Researchers aim to copy the way that young mayflies respirate to build a device that will allow sensors to be deployed where air or water is stagnant.
Young aquatic mayflies, or 'nymphs', enhance their respiration by creating a flow of fresh water with the help of seven pairs of gill plates that flap like a Venetian blind. The water generated by the plates' motion is directed to their gills as efficiently as possible.
By duplicating the action of the mayfly gill plates in a tiny robotic device, mechanical engineers Ken Kiger and Elias Balaras and entomologist Jeffrey Shultz at the at the University of Maryland's A. James Clark School of Engineering hope to create a flow of air or water to sensors in stagnant environments, so they can operate more effectively.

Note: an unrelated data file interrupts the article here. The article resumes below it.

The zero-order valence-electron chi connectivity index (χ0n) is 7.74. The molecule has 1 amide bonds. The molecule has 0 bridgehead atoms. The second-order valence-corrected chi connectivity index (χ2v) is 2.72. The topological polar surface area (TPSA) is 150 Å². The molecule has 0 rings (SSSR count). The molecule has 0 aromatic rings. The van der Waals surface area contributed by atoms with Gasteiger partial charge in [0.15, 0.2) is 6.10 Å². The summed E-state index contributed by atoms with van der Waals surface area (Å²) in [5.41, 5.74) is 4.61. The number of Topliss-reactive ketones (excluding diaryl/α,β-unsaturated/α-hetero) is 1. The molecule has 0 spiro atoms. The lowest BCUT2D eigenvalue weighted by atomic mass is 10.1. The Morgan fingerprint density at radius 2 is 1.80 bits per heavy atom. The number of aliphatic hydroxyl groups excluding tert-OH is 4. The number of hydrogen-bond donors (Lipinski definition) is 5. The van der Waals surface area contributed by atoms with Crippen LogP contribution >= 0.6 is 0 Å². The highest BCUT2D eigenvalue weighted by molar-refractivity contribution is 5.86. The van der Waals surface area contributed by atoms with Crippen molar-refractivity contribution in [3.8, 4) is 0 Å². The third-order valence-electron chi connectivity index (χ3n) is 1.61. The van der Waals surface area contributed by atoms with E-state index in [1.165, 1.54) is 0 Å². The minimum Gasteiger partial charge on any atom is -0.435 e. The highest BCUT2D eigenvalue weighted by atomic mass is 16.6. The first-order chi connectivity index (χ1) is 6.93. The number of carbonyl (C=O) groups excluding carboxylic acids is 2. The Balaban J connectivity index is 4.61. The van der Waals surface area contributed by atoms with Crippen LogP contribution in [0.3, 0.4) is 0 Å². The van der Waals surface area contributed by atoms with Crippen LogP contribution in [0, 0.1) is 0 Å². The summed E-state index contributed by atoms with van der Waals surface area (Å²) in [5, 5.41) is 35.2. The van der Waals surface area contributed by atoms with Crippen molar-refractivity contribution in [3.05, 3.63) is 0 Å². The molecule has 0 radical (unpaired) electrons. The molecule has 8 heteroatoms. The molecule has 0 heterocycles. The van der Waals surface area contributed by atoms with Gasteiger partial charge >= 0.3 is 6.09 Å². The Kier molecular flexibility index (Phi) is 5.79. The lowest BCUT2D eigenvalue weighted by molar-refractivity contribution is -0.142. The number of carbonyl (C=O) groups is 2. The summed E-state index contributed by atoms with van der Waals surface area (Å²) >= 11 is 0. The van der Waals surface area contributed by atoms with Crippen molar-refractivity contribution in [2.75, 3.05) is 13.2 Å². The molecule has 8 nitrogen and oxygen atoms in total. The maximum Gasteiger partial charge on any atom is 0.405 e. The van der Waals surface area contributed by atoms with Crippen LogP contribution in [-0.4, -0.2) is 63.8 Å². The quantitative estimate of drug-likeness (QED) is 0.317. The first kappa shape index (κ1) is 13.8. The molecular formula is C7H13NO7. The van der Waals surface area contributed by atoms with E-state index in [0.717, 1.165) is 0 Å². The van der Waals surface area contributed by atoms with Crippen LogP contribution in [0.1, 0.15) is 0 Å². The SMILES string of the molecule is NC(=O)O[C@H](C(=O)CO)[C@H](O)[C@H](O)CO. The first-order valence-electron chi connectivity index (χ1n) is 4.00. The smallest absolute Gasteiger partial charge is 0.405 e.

Working with the University’s Department of Entomology, Kiger, an associate professor of mechanical engineering, is exploring how the mayfly’s gill plates work, duplicating and measuring the gill plate movement in a virtual computer model. The next step will be to construct the tiny robot to reproduce the gill action of the nymph.
Such a mechanism could be installed in sensors intended to detect unhealthy air in otherwise stagnant areas, such as in subway stations or mines.
The researchers' work has been supported by the US National Science Foundation.